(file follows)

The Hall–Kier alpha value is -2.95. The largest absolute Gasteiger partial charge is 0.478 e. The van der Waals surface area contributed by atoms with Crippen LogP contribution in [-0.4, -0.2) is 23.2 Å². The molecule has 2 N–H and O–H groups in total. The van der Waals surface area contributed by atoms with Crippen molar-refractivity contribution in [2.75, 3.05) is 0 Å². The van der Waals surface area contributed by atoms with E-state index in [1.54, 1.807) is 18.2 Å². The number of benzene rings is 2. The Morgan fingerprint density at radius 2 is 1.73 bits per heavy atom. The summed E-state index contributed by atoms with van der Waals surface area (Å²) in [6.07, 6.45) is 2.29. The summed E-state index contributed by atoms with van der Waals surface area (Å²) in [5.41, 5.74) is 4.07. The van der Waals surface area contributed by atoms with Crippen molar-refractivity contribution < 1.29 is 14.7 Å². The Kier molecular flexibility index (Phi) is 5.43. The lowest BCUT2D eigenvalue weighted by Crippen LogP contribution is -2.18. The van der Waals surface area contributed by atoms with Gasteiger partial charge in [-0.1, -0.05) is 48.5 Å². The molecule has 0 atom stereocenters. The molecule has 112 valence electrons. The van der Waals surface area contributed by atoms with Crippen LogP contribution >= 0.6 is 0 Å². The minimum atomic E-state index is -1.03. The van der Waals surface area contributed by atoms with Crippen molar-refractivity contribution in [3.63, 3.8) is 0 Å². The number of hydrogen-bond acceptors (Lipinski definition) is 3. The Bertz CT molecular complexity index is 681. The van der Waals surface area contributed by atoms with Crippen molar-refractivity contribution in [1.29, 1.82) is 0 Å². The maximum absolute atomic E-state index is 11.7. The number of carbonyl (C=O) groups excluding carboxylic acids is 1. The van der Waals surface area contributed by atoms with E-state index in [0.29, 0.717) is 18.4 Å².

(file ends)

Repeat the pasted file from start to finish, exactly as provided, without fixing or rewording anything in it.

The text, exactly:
The Hall–Kier alpha value is -2.95. The largest absolute Gasteiger partial charge is 0.478 e. The van der Waals surface area contributed by atoms with Crippen LogP contribution in [-0.4, -0.2) is 23.2 Å². The molecule has 2 N–H and O–H groups in total. The van der Waals surface area contributed by atoms with Crippen molar-refractivity contribution in [2.75, 3.05) is 0 Å². The van der Waals surface area contributed by atoms with E-state index in [1.54, 1.807) is 18.2 Å². The number of benzene rings is 2. The Morgan fingerprint density at radius 2 is 1.73 bits per heavy atom. The summed E-state index contributed by atoms with van der Waals surface area (Å²) in [6.07, 6.45) is 2.29. The summed E-state index contributed by atoms with van der Waals surface area (Å²) in [5.41, 5.74) is 4.07. The van der Waals surface area contributed by atoms with Crippen molar-refractivity contribution < 1.29 is 14.7 Å². The Kier molecular flexibility index (Phi) is 5.43. The lowest BCUT2D eigenvalue weighted by Crippen LogP contribution is -2.18. The van der Waals surface area contributed by atoms with Gasteiger partial charge in [-0.1, -0.05) is 48.5 Å². The molecule has 0 atom stereocenters. The molecule has 112 valence electrons. The van der Waals surface area contributed by atoms with Crippen LogP contribution >= 0.6 is 0 Å². The minimum atomic E-state index is -1.03. The van der Waals surface area contributed by atoms with Crippen molar-refractivity contribution in [3.63, 3.8) is 0 Å². The number of hydrogen-bond acceptors (Lipinski definition) is 3. The Bertz CT molecular complexity index is 681. The van der Waals surface area contributed by atoms with Crippen molar-refractivity contribution in [1.29, 1.82) is 0 Å². The maximum absolute atomic E-state index is 11.7. The number of carbonyl (C=O) groups excluding carboxylic acids is 1. The van der Waals surface area contributed by atoms with E-state index in [0.29, 0.717) is 18.4 Å².